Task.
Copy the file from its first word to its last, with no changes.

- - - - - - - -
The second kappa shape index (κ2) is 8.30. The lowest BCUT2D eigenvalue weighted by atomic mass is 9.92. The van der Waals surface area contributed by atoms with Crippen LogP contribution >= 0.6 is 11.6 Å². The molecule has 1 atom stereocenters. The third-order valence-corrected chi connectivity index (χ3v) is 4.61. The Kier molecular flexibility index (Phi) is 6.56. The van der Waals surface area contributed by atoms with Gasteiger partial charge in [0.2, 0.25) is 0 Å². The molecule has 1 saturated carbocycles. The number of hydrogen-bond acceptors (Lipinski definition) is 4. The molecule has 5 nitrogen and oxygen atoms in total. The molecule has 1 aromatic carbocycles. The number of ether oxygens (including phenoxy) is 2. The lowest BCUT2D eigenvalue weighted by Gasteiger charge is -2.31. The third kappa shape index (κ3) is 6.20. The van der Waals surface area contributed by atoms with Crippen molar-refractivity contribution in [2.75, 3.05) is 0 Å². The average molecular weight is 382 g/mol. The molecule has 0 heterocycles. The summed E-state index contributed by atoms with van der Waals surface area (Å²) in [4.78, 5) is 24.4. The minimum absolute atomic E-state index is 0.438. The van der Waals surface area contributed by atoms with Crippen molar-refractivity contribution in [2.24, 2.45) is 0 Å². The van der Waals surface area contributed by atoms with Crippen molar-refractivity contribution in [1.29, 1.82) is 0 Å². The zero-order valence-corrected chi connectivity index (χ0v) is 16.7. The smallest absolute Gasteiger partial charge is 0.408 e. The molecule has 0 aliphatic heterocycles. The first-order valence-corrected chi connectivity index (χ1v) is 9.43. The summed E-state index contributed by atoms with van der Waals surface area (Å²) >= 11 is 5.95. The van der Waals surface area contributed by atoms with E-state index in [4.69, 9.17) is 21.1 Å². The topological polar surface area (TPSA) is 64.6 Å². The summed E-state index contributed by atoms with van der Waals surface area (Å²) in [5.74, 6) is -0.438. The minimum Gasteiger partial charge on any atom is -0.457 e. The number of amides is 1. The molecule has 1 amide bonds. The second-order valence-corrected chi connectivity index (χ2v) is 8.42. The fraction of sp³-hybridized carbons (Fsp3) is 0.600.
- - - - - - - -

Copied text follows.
The second kappa shape index (κ2) is 8.30. The lowest BCUT2D eigenvalue weighted by atomic mass is 9.92. The van der Waals surface area contributed by atoms with Crippen LogP contribution >= 0.6 is 11.6 Å². The molecule has 1 atom stereocenters. The third-order valence-corrected chi connectivity index (χ3v) is 4.61. The Kier molecular flexibility index (Phi) is 6.56. The van der Waals surface area contributed by atoms with Gasteiger partial charge in [0.2, 0.25) is 0 Å². The molecule has 1 saturated carbocycles. The number of hydrogen-bond acceptors (Lipinski definition) is 4. The molecule has 5 nitrogen and oxygen atoms in total. The molecule has 1 aromatic carbocycles. The number of ether oxygens (including phenoxy) is 2. The lowest BCUT2D eigenvalue weighted by Gasteiger charge is -2.31. The third kappa shape index (κ3) is 6.20. The van der Waals surface area contributed by atoms with Crippen molar-refractivity contribution in [2.75, 3.05) is 0 Å². The average molecular weight is 382 g/mol. The molecule has 0 heterocycles. The summed E-state index contributed by atoms with van der Waals surface area (Å²) in [4.78, 5) is 24.4. The minimum absolute atomic E-state index is 0.438. The van der Waals surface area contributed by atoms with Crippen molar-refractivity contribution in [2.24, 2.45) is 0 Å². The van der Waals surface area contributed by atoms with Crippen molar-refractivity contribution in [1.29, 1.82) is 0 Å². The zero-order valence-corrected chi connectivity index (χ0v) is 16.7. The smallest absolute Gasteiger partial charge is 0.408 e. The molecule has 0 aliphatic heterocycles. The first-order valence-corrected chi connectivity index (χ1v) is 9.43. The summed E-state index contributed by atoms with van der Waals surface area (Å²) >= 11 is 5.95. The van der Waals surface area contributed by atoms with E-state index in [4.69, 9.17) is 21.1 Å². The topological polar surface area (TPSA) is 64.6 Å². The summed E-state index contributed by atoms with van der Waals surface area (Å²) in [5.74, 6) is -0.438. The minimum Gasteiger partial charge on any atom is -0.457 e. The number of amides is 1. The molecule has 1 amide bonds. The second-order valence-corrected chi connectivity index (χ2v) is 8.42. The fraction of sp³-hybridized carbons (Fsp3) is 0.600.